Understanding the relationship between produced gas and flowback/produced water is important for both shale gas well operation optimization and well performance enhancement; however, it is not fully understood due to complex flow mechanisms and interactions/feedback among various geoscience and engineering controls. Data-driven analysis, as an alternative way, could inversely provide valuable insights on the relationship between produced gas and water, to adjust future development plans for well/regional optimal economic production. An auto-updated nonlinear data analytics method was applied to evaluate the relationship between water and gas in different spatial and temporal domains, to inversely correlate the micro-scale flow mechanisms from macro-scale data. In this study, the cases were covered with both wet and dry shale gas regions, as well as short and long shale gas production periods. Fracture-fluid flowback is defined as water production within one month, following a fracture treatment (exclusive of well shut-in time), and the produced water is 1–3 years cumulative water production. 114 wells from the Marcellus Formation, in wet and dry gas regions of northwestern West Virginia, were selected to investigate the relationship between fracture-fluid flowback and corresponding one-month gas production. 67 Marcellus wells in Pennsylvania were selected to study the relationship between produced water and corresponding gas production across different time periods ranging from one to three years. The results indicate that the relationship between gas and fracture-fluid flowback in the wet gas region is positive while negative in the dry gas region. The discussion of water flow format was done by comparing the water gas ratio at reservoir conditions and at the surface condition. WGR (water gas ratio) is high (>9 bbl/mmcf) during the 1st-year and then leveled off at 3 bbl/mmcf after the 1st-year, indicating water initially be produced through displacement, and then be produced through evaporation.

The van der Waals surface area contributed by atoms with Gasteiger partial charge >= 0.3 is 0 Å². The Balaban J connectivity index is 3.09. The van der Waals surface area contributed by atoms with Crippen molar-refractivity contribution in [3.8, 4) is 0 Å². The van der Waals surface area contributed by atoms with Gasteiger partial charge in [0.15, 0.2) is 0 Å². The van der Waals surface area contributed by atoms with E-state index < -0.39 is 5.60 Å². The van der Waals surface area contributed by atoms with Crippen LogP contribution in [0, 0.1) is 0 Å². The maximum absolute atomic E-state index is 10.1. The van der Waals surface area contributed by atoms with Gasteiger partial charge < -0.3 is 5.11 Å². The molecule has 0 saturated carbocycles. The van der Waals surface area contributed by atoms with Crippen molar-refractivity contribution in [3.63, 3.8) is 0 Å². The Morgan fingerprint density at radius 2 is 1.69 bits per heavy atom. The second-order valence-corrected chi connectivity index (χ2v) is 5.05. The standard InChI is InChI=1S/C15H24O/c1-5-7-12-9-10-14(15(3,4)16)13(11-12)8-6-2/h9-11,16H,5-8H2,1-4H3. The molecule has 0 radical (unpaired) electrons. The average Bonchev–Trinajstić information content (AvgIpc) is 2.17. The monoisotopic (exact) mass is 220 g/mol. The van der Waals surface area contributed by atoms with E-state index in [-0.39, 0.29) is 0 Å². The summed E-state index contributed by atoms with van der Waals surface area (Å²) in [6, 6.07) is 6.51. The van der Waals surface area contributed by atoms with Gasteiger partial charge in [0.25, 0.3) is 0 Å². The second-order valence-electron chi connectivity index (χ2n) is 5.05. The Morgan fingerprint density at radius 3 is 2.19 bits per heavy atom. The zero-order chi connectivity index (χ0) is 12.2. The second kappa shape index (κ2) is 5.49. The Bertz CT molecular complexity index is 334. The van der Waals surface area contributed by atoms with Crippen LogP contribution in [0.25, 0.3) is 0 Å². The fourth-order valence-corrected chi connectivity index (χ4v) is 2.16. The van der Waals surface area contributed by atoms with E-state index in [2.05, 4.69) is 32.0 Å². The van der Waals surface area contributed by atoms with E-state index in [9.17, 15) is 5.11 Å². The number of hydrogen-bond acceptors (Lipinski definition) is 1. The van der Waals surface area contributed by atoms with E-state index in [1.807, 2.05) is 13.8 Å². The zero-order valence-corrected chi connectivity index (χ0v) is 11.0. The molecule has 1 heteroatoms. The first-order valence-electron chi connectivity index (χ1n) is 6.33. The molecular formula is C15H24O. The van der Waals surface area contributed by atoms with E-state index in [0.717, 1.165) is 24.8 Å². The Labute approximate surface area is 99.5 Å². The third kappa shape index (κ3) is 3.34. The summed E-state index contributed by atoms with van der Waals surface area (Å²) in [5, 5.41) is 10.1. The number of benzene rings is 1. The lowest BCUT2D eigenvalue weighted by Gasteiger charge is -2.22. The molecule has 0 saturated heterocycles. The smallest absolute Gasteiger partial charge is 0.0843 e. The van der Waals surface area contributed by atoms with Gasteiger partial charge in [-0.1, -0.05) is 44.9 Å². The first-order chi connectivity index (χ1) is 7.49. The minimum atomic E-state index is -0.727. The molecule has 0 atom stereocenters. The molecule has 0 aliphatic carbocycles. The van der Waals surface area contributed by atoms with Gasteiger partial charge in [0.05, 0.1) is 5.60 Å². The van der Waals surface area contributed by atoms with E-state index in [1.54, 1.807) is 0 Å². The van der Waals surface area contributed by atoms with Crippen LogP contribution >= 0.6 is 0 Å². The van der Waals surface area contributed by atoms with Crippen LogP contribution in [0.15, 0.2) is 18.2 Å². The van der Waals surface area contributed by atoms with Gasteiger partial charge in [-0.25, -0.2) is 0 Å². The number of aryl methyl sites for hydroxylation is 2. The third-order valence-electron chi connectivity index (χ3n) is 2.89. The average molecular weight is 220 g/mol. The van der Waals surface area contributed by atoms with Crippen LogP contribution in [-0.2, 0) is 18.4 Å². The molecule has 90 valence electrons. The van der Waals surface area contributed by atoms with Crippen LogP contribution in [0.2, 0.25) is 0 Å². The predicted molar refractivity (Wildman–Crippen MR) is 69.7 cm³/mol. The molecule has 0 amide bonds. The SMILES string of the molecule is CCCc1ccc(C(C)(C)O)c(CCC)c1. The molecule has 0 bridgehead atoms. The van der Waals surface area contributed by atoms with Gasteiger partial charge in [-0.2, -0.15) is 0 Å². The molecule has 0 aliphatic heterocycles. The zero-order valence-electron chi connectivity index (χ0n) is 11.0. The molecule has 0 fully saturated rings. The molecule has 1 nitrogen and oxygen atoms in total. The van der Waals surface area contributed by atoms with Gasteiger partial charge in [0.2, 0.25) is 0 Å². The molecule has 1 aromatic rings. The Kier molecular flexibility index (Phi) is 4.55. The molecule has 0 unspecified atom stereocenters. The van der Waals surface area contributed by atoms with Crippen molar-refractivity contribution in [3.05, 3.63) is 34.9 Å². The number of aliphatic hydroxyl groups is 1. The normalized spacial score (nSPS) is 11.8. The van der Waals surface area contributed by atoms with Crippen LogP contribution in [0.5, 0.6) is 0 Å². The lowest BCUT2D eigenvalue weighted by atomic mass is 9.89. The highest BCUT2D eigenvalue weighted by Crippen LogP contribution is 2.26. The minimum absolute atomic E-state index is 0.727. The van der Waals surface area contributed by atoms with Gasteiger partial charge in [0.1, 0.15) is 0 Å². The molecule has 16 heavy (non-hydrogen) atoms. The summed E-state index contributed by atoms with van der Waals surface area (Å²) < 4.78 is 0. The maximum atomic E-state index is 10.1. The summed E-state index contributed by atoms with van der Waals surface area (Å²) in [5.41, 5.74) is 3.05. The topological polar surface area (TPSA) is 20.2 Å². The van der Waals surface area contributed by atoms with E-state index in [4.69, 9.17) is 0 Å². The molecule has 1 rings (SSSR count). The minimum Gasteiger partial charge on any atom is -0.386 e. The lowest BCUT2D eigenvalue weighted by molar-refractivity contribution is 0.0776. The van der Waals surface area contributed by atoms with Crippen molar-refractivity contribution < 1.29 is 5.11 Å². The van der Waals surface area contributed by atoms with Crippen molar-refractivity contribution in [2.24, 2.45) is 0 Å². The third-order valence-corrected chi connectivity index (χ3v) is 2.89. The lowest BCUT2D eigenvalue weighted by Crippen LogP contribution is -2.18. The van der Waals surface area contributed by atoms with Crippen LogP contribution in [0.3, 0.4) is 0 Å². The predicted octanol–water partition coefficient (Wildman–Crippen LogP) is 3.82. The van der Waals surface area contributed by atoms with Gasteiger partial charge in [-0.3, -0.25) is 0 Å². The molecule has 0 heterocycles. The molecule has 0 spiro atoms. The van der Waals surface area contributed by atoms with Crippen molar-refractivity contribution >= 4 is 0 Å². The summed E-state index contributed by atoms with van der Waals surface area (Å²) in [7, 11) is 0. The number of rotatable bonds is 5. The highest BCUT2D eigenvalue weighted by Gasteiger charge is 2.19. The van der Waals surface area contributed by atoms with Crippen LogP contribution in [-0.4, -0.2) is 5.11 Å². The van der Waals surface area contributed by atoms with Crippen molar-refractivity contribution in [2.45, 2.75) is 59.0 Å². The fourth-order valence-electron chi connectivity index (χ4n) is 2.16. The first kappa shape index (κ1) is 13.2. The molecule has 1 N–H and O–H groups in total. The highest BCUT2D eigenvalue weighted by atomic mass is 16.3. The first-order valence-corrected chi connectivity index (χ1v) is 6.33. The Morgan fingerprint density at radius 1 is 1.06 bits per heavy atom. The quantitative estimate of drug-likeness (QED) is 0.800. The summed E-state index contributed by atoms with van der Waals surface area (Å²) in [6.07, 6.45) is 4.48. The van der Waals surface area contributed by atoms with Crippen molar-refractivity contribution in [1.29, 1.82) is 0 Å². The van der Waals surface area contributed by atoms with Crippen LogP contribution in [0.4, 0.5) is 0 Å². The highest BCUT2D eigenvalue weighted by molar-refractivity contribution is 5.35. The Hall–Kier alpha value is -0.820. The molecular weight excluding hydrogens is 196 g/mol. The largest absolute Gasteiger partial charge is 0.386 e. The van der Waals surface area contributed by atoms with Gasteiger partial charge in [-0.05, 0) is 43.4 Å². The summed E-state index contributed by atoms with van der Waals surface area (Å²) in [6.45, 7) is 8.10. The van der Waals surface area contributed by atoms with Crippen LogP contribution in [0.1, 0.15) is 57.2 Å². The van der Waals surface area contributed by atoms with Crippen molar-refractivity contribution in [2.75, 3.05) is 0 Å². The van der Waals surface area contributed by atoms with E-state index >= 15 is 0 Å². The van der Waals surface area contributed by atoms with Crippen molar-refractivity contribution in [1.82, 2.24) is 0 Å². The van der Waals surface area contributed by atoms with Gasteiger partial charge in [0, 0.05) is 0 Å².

All Science Journal Classification (ASJC) codes
- Fuel Technology
- Geotechnical Engineering and Engineering Geology